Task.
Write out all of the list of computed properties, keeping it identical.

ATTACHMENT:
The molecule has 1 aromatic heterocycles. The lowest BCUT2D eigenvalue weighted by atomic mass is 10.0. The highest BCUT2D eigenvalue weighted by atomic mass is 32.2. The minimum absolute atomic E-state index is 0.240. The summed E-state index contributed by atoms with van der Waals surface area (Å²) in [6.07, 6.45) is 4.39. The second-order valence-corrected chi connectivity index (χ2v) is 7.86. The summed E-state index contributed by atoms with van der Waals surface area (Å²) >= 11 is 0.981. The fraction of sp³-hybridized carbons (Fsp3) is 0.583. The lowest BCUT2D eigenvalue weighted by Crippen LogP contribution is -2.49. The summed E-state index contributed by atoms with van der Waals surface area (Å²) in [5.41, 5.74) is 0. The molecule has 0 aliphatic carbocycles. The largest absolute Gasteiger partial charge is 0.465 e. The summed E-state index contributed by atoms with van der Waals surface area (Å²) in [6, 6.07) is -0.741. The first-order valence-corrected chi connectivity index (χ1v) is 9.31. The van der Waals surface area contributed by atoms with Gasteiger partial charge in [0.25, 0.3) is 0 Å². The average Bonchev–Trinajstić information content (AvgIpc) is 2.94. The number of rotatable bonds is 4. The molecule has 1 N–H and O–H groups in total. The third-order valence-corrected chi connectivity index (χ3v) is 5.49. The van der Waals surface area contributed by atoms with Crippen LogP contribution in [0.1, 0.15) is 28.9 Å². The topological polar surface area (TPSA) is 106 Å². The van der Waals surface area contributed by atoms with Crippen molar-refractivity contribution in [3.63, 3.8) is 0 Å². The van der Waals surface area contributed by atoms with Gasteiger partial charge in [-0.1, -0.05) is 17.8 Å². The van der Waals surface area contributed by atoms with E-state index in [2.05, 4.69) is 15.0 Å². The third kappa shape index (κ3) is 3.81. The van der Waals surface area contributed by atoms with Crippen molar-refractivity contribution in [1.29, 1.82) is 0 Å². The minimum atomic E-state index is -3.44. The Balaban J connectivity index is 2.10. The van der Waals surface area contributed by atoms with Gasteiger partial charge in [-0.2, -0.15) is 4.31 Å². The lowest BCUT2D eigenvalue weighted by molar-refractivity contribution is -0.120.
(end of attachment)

The molecule has 1 aromatic heterocycles. The lowest BCUT2D eigenvalue weighted by atomic mass is 10.0. The highest BCUT2D eigenvalue weighted by atomic mass is 32.2. The minimum absolute atomic E-state index is 0.240. The summed E-state index contributed by atoms with van der Waals surface area (Å²) in [6.07, 6.45) is 4.39. The second-order valence-corrected chi connectivity index (χ2v) is 7.86. The summed E-state index contributed by atoms with van der Waals surface area (Å²) >= 11 is 0.981. The fraction of sp³-hybridized carbons (Fsp3) is 0.583. The lowest BCUT2D eigenvalue weighted by Crippen LogP contribution is -2.49. The summed E-state index contributed by atoms with van der Waals surface area (Å²) in [5.41, 5.74) is 0. The molecule has 0 aliphatic carbocycles. The largest absolute Gasteiger partial charge is 0.465 e. The summed E-state index contributed by atoms with van der Waals surface area (Å²) in [6, 6.07) is -0.741. The first-order valence-corrected chi connectivity index (χ1v) is 9.31. The van der Waals surface area contributed by atoms with Gasteiger partial charge in [0.25, 0.3) is 0 Å². The average Bonchev–Trinajstić information content (AvgIpc) is 2.94. The number of rotatable bonds is 4. The molecule has 1 N–H and O–H groups in total. The third-order valence-corrected chi connectivity index (χ3v) is 5.49. The van der Waals surface area contributed by atoms with Crippen LogP contribution in [0.1, 0.15) is 28.9 Å². The topological polar surface area (TPSA) is 106 Å². The van der Waals surface area contributed by atoms with Crippen molar-refractivity contribution in [3.63, 3.8) is 0 Å². The van der Waals surface area contributed by atoms with Gasteiger partial charge in [-0.1, -0.05) is 17.8 Å². The van der Waals surface area contributed by atoms with E-state index in [2.05, 4.69) is 15.0 Å². The third kappa shape index (κ3) is 3.81. The van der Waals surface area contributed by atoms with Crippen molar-refractivity contribution in [1.29, 1.82) is 0 Å². The minimum atomic E-state index is -3.44. The Balaban J connectivity index is 2.10. The van der Waals surface area contributed by atoms with Gasteiger partial charge in [-0.2, -0.15) is 4.31 Å². The lowest BCUT2D eigenvalue weighted by molar-refractivity contribution is -0.120.